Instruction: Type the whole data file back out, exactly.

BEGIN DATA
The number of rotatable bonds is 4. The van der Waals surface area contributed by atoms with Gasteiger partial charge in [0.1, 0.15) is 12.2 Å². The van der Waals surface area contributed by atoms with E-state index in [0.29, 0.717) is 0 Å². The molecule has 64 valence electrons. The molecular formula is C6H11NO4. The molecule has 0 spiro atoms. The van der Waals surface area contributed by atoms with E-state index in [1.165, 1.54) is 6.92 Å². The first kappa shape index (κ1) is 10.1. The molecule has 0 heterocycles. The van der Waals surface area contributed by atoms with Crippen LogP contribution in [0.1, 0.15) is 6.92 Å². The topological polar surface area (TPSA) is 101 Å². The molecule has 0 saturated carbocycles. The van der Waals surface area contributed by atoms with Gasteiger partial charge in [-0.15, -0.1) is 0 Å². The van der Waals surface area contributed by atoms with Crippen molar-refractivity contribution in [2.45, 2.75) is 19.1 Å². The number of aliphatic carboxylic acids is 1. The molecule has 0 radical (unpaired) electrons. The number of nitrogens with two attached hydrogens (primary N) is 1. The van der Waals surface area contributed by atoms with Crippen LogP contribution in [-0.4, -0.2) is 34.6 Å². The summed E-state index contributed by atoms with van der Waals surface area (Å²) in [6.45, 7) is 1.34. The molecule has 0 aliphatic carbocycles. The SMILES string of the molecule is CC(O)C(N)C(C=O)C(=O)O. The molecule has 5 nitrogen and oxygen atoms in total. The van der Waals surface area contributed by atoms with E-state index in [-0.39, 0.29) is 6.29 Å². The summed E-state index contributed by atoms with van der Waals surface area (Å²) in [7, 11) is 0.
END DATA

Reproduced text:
The number of rotatable bonds is 4. The van der Waals surface area contributed by atoms with Gasteiger partial charge in [0.1, 0.15) is 12.2 Å². The van der Waals surface area contributed by atoms with E-state index in [0.29, 0.717) is 0 Å². The molecule has 64 valence electrons. The molecular formula is C6H11NO4. The molecule has 0 spiro atoms. The van der Waals surface area contributed by atoms with E-state index in [1.165, 1.54) is 6.92 Å². The first kappa shape index (κ1) is 10.1. The molecule has 0 heterocycles. The van der Waals surface area contributed by atoms with Crippen LogP contribution in [0.1, 0.15) is 6.92 Å². The topological polar surface area (TPSA) is 101 Å². The molecule has 0 saturated carbocycles. The van der Waals surface area contributed by atoms with Gasteiger partial charge in [-0.15, -0.1) is 0 Å². The van der Waals surface area contributed by atoms with Crippen molar-refractivity contribution in [2.45, 2.75) is 19.1 Å². The number of aliphatic carboxylic acids is 1. The molecule has 0 radical (unpaired) electrons. The number of nitrogens with two attached hydrogens (primary N) is 1. The van der Waals surface area contributed by atoms with Crippen LogP contribution in [-0.4, -0.2) is 34.6 Å². The summed E-state index contributed by atoms with van der Waals surface area (Å²) in [6.45, 7) is 1.34. The molecule has 0 aliphatic carbocycles. The SMILES string of the molecule is CC(O)C(N)C(C=O)C(=O)O. The molecule has 5 nitrogen and oxygen atoms in total. The van der Waals surface area contributed by atoms with E-state index in [-0.39, 0.29) is 6.29 Å². The summed E-state index contributed by atoms with van der Waals surface area (Å²) in [7, 11) is 0.